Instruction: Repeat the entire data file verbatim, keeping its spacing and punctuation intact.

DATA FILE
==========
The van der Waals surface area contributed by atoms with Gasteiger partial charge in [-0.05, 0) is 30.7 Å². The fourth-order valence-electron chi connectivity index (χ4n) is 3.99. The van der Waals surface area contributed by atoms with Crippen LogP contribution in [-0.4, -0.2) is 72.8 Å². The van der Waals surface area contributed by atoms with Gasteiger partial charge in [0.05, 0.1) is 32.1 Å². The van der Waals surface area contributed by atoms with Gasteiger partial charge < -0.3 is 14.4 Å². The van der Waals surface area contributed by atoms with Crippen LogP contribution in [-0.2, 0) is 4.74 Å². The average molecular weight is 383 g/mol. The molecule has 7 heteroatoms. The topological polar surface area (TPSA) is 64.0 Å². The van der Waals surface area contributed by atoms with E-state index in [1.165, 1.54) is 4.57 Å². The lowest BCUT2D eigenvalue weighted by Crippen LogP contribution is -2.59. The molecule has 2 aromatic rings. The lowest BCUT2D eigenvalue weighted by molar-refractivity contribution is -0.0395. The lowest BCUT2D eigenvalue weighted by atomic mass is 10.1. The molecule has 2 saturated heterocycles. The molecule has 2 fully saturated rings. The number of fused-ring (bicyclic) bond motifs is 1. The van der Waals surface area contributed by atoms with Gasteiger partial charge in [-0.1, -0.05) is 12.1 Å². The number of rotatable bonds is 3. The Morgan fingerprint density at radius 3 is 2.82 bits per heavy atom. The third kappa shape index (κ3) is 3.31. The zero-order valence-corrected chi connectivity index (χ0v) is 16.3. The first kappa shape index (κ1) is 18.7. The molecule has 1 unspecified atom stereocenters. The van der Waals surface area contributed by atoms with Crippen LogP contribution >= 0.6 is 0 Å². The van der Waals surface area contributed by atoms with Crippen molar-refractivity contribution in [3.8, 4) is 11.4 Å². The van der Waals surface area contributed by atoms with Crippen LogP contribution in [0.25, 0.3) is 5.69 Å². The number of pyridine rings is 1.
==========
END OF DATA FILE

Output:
The van der Waals surface area contributed by atoms with Gasteiger partial charge in [-0.05, 0) is 30.7 Å². The fourth-order valence-electron chi connectivity index (χ4n) is 3.99. The van der Waals surface area contributed by atoms with Crippen LogP contribution in [-0.4, -0.2) is 72.8 Å². The van der Waals surface area contributed by atoms with Gasteiger partial charge in [0.05, 0.1) is 32.1 Å². The van der Waals surface area contributed by atoms with Gasteiger partial charge < -0.3 is 14.4 Å². The van der Waals surface area contributed by atoms with Crippen LogP contribution in [-0.2, 0) is 4.74 Å². The average molecular weight is 383 g/mol. The molecule has 7 heteroatoms. The topological polar surface area (TPSA) is 64.0 Å². The van der Waals surface area contributed by atoms with E-state index in [1.165, 1.54) is 4.57 Å². The lowest BCUT2D eigenvalue weighted by Crippen LogP contribution is -2.59. The molecule has 2 aromatic rings. The lowest BCUT2D eigenvalue weighted by molar-refractivity contribution is -0.0395. The lowest BCUT2D eigenvalue weighted by atomic mass is 10.1. The molecule has 2 saturated heterocycles. The molecule has 2 fully saturated rings. The number of fused-ring (bicyclic) bond motifs is 1. The van der Waals surface area contributed by atoms with Gasteiger partial charge in [-0.1, -0.05) is 12.1 Å². The number of rotatable bonds is 3. The Morgan fingerprint density at radius 3 is 2.82 bits per heavy atom. The third kappa shape index (κ3) is 3.31. The zero-order valence-corrected chi connectivity index (χ0v) is 16.3. The first kappa shape index (κ1) is 18.7. The molecule has 1 unspecified atom stereocenters. The van der Waals surface area contributed by atoms with Crippen LogP contribution >= 0.6 is 0 Å². The van der Waals surface area contributed by atoms with Crippen molar-refractivity contribution in [3.8, 4) is 11.4 Å². The van der Waals surface area contributed by atoms with Crippen LogP contribution in [0.25, 0.3) is 5.69 Å². The number of pyridine rings is 1.